“Customers are funny about the theme we are using in the business, and they are delighted with the dishes we are offering. They enjoy it and have a good time,” added Brandon.

Things are looking so good for Brandon and his Covid-themed taqueria, that he’s looking to expand the food business and add new dishes to the menu. “There is always the idea of new names for other dishes that we want to include in the menu.”

Brandon also said that he’s looking to build out a business model so the restaurant could expand to other parts of the country as a franchise.

Apparently, people are really into Covid-themed foods, as this isn’t the first place that a shop as cashed in on the pandemic. Back in April, a panadería was selling out of Covid-themed baked goods so quickly, they couldn’t keep the shelves stocked.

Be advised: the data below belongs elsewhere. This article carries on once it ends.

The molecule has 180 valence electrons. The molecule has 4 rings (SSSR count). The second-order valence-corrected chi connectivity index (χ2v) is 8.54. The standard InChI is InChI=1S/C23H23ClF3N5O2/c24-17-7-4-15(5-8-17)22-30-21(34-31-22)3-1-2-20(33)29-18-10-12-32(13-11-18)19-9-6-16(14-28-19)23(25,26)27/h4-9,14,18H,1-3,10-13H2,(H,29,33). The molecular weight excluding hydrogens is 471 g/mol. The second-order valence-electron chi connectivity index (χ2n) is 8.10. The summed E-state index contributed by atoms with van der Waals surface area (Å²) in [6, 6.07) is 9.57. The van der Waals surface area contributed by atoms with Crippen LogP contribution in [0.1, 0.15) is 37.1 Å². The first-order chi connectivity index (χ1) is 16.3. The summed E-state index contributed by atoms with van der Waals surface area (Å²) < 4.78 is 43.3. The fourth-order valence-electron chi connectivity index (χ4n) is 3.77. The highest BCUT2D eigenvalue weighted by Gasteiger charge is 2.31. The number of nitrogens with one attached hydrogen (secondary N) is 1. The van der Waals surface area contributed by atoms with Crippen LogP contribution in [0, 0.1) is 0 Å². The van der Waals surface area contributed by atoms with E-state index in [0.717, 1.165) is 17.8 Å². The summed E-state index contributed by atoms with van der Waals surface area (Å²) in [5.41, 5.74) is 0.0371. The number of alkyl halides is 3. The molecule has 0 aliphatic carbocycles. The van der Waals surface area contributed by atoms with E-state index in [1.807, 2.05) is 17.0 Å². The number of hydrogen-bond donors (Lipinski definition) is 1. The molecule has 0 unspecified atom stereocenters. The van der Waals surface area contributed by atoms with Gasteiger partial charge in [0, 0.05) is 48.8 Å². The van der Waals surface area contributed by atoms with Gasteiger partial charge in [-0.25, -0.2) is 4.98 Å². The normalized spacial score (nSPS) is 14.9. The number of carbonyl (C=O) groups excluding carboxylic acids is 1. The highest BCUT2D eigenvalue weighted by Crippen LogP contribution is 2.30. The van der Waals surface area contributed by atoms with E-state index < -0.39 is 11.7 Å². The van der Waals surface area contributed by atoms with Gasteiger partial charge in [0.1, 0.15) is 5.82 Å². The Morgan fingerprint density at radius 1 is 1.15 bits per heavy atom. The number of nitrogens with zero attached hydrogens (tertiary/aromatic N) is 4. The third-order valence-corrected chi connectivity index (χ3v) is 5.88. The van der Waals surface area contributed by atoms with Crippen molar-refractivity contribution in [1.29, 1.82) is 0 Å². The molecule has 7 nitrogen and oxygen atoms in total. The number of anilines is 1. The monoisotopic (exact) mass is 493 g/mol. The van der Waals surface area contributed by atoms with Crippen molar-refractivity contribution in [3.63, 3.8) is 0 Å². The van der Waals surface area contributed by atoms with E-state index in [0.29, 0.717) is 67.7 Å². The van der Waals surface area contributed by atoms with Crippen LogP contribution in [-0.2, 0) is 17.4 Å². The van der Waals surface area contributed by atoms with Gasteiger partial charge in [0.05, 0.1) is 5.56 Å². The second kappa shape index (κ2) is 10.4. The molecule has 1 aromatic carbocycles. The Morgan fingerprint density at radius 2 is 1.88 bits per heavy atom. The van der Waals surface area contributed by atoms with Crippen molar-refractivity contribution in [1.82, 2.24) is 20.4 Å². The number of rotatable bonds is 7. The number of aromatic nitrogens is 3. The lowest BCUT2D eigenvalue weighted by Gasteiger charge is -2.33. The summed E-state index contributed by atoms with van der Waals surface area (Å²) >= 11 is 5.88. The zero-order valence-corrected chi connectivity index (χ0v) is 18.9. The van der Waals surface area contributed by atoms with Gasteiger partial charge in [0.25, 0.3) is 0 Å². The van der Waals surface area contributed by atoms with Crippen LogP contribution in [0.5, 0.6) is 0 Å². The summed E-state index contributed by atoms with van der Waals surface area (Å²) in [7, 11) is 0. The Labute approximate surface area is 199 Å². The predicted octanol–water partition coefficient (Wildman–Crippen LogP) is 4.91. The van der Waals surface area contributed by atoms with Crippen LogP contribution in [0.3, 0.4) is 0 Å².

Notice any needed corrections? Please email us at corrections@wearemitu.com

A Mexicana Just Broke A World Record By Making The Fastest Ascent Of The Earth’s Three Highest Mountains

Fierce

A Mexicana Just Broke A World Record By Making The Fastest Ascent Of The Earth’s Three Highest Mountains

Joe Mitchell / Getty

Mexican climber Viridiana Álvarez Chávez, might just one of the few people in the world to know what it feels like to actually be on top of the world.

Recently, the climber managed to scale three of the world’s highest peaks to break the Guinness World Records title. And she did it all in under just two years.

Incredibly, Viridiana climbed to the top of the three highest mountains in a year and 364 days.

According to the Guinness World Records, Viridiana’s quest to break the record started on May 16, 2017, with Everest (8,848 meters; 29,029 feet high), followed by K2 (8,611 meters; 28,251 feet) on July 21, 2018, and ended at Kangchenjunga (8,856 meters; 28,169 feet) on May 15, 2019.